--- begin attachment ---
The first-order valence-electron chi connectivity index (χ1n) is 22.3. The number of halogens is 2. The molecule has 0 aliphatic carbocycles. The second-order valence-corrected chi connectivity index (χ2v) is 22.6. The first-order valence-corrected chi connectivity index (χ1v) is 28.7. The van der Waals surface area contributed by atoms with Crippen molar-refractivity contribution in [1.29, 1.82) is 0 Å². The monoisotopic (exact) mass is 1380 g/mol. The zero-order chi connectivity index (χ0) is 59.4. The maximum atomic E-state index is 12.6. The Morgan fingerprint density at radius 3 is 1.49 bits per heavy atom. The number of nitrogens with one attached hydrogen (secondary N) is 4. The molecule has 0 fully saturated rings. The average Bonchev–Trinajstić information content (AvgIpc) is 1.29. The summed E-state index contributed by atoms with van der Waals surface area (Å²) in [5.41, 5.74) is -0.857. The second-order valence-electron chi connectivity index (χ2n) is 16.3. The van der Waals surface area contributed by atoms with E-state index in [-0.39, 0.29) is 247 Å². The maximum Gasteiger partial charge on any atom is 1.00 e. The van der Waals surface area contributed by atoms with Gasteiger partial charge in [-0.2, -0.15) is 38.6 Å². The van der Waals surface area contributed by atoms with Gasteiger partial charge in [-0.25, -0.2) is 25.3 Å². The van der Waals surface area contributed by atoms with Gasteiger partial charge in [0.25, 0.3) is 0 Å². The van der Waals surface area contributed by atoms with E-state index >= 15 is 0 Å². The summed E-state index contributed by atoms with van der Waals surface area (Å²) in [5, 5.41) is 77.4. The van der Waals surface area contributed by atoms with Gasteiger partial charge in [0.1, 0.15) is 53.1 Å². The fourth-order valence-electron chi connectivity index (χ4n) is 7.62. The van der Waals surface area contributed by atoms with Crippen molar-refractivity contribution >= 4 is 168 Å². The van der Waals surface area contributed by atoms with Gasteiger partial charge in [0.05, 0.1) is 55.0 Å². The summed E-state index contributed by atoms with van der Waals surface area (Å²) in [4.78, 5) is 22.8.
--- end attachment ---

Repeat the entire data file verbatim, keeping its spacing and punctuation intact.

The first-order valence-electron chi connectivity index (χ1n) is 22.3. The number of halogens is 2. The molecule has 0 aliphatic carbocycles. The second-order valence-corrected chi connectivity index (χ2v) is 22.6. The first-order valence-corrected chi connectivity index (χ1v) is 28.7. The van der Waals surface area contributed by atoms with Crippen molar-refractivity contribution in [1.29, 1.82) is 0 Å². The monoisotopic (exact) mass is 1380 g/mol. The zero-order chi connectivity index (χ0) is 59.4. The maximum atomic E-state index is 12.6. The Morgan fingerprint density at radius 3 is 1.49 bits per heavy atom. The number of nitrogens with one attached hydrogen (secondary N) is 4. The molecule has 0 fully saturated rings. The average Bonchev–Trinajstić information content (AvgIpc) is 1.29. The summed E-state index contributed by atoms with van der Waals surface area (Å²) in [5.41, 5.74) is -0.857. The second-order valence-electron chi connectivity index (χ2n) is 16.3. The van der Waals surface area contributed by atoms with E-state index in [-0.39, 0.29) is 247 Å². The maximum Gasteiger partial charge on any atom is 1.00 e. The van der Waals surface area contributed by atoms with Gasteiger partial charge in [-0.2, -0.15) is 38.6 Å². The van der Waals surface area contributed by atoms with Gasteiger partial charge in [-0.25, -0.2) is 25.3 Å². The van der Waals surface area contributed by atoms with Gasteiger partial charge in [0.25, 0.3) is 0 Å². The van der Waals surface area contributed by atoms with E-state index >= 15 is 0 Å². The summed E-state index contributed by atoms with van der Waals surface area (Å²) in [5, 5.41) is 77.4. The van der Waals surface area contributed by atoms with Gasteiger partial charge in [0.1, 0.15) is 53.1 Å². The fourth-order valence-electron chi connectivity index (χ4n) is 7.62. The van der Waals surface area contributed by atoms with Crippen molar-refractivity contribution >= 4 is 168 Å². The van der Waals surface area contributed by atoms with Gasteiger partial charge in [0.05, 0.1) is 55.0 Å². The summed E-state index contributed by atoms with van der Waals surface area (Å²) in [4.78, 5) is 22.8.